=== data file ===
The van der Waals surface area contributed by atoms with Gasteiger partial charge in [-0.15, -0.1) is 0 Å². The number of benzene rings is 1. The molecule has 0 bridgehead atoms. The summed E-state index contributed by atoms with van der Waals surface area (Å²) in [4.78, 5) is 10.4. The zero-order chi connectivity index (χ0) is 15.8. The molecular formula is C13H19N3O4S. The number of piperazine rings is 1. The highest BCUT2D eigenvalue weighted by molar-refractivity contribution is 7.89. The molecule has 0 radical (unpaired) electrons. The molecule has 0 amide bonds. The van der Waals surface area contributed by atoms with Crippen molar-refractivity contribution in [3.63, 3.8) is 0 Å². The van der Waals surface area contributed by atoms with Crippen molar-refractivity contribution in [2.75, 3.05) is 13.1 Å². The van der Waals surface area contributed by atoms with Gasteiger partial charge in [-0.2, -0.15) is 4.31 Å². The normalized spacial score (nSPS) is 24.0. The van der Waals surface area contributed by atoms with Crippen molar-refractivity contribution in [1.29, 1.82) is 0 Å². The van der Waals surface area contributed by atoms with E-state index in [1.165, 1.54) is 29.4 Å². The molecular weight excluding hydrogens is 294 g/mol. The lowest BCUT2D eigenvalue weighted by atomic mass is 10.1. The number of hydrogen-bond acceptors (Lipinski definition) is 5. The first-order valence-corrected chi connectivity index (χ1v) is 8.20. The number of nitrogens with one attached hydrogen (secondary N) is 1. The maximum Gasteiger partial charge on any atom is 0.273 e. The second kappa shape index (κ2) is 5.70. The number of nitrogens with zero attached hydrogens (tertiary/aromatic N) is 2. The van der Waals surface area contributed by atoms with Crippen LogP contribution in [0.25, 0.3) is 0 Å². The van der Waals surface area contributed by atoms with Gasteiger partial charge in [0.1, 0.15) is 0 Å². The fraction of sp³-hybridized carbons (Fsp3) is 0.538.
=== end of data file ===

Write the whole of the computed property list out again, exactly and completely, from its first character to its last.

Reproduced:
The van der Waals surface area contributed by atoms with Gasteiger partial charge in [-0.15, -0.1) is 0 Å². The number of benzene rings is 1. The molecule has 0 bridgehead atoms. The summed E-state index contributed by atoms with van der Waals surface area (Å²) in [4.78, 5) is 10.4. The zero-order chi connectivity index (χ0) is 15.8. The molecular formula is C13H19N3O4S. The number of piperazine rings is 1. The highest BCUT2D eigenvalue weighted by molar-refractivity contribution is 7.89. The molecule has 0 radical (unpaired) electrons. The molecule has 0 amide bonds. The van der Waals surface area contributed by atoms with Crippen molar-refractivity contribution in [3.63, 3.8) is 0 Å². The van der Waals surface area contributed by atoms with Crippen molar-refractivity contribution in [2.75, 3.05) is 13.1 Å². The van der Waals surface area contributed by atoms with Gasteiger partial charge in [-0.2, -0.15) is 4.31 Å². The normalized spacial score (nSPS) is 24.0. The van der Waals surface area contributed by atoms with Crippen molar-refractivity contribution in [1.29, 1.82) is 0 Å². The van der Waals surface area contributed by atoms with E-state index in [1.165, 1.54) is 29.4 Å². The molecular weight excluding hydrogens is 294 g/mol. The lowest BCUT2D eigenvalue weighted by atomic mass is 10.1. The number of hydrogen-bond acceptors (Lipinski definition) is 5. The first-order valence-corrected chi connectivity index (χ1v) is 8.20. The number of nitrogens with one attached hydrogen (secondary N) is 1. The maximum Gasteiger partial charge on any atom is 0.273 e. The second kappa shape index (κ2) is 5.70. The number of nitrogens with zero attached hydrogens (tertiary/aromatic N) is 2. The van der Waals surface area contributed by atoms with Crippen LogP contribution in [0.25, 0.3) is 0 Å². The van der Waals surface area contributed by atoms with Gasteiger partial charge in [0.1, 0.15) is 0 Å². The fraction of sp³-hybridized carbons (Fsp3) is 0.538.